My personal method for patch cables is to colour code the cables themselves for the type of service running on them. That way at a glance you know that red is a connection from the outside world to a firewall, yellow is between switches down to individual servers being connected with white etc.
That way if you see a large nexus of red and yellow cables warning mental signs sound before unplugging them even if documentation says that they are supposed to only be internal cables.
Admittedly this doesn't work quite so well with fiber cables, since unlike cat5 fiber cables colour coded cables are supposed to mean something.
If a supplier tells you this then seriously, find yourself a different supplier. Suppliers exist to supply you with equipment, not problems.
The chap I use prefers to supply through the normal supply chain, but if he can't then he'll phone and give me options such as him sourcing the equipment through amazon, ebay or whereever at $price and delivery would of course be down to the end supplier rather than him and more uncertain than normal. He's found all sorts of odd spares for obscure bits of equipment tucked away in warehouses for me as well as plenty of things that are "out of stock" with normal suppliers.
If your supplier won't do that and supplies you with problems as a result, don't supply them with further orders.
Ran into that at a previous job, One day a slightly different rack with slightly different wire management made the longest run slightly longer than the longest cable of the proper color we had on-hand. Had a black cable in my bag that would do, and wouldn't clash with the scheme and appear to belong elsewhere. But how to label it? After much thought I printed out a handful of labels which said "I AM GREEN" and attached them to various positions. Others who came upon the mismatched situation would inspect the oddity, find the label and (after a few moments of careful consideration) the quizzical look on their faces gave way to a sudden bolt of clarity.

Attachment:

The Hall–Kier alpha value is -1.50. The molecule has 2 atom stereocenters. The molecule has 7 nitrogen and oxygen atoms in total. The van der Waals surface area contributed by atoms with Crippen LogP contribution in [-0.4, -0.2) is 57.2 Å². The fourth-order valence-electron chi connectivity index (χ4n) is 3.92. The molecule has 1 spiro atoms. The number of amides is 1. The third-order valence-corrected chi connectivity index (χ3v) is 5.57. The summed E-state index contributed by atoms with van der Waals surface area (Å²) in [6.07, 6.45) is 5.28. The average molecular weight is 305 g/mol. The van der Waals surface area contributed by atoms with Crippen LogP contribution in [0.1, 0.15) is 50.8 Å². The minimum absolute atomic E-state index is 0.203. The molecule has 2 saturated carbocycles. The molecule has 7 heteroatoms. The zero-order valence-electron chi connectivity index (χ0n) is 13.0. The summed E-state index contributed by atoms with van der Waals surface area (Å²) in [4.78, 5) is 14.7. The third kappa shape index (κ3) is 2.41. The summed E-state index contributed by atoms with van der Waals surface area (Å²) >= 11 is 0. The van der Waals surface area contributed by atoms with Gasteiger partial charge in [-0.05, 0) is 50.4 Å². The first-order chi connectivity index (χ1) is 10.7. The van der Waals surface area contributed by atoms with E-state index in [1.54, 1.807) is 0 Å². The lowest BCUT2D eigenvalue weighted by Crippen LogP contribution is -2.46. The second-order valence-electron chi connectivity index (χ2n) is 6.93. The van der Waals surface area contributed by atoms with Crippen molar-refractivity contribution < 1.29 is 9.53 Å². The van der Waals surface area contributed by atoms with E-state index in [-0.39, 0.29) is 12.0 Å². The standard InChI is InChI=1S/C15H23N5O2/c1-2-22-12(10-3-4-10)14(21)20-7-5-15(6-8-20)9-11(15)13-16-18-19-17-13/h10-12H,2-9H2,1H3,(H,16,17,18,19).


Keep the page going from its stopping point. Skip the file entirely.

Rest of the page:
Tell me about it....
What a nasty, nasty little test.
That's when I found out I would never be a fighter pilot. Turned to IT out of despair (and probably lack of any kind of other competence).
You and me both - I was firmly headed for RAF until I hit that problem.
No I just spend meetings repeatedly asking which cells on spreadsheet of the day are green and which are red - why given a significant % of the population have difficulties telling them apart do people persisit in uing those two colours? There's a reason the green on traffic lights has a lot of blue in it...
"There's a reason the green on traffic lights has a lot of blue in it..."
Normally the red has blue added as a number of forms of CVD means the sufferer can't see red _AT ALL_, whilst not seeing green is rarer than rocking horse shit (apart from anything else the night vision cones in our eyes are centred on green spectra, so even someone without colour vision at all is normally seeing green light)
Which makes you wonder why brake/tail lights continue to be be red and increasingly use monochromatic red leds
Same here. I was tested by my optician when I was about 14 / 15 years old as part of the whole 'careers advice' thing.
At the end of the test, he handed me a document (three A4 pages, single-spaced print on both sides) that listed all the jobs that colour-deficient vision disqualified me from ever doing, with Military / Commercial Pilot on the first line.
This was at the bottom of page six:
Careers where colour blindness may be beneficial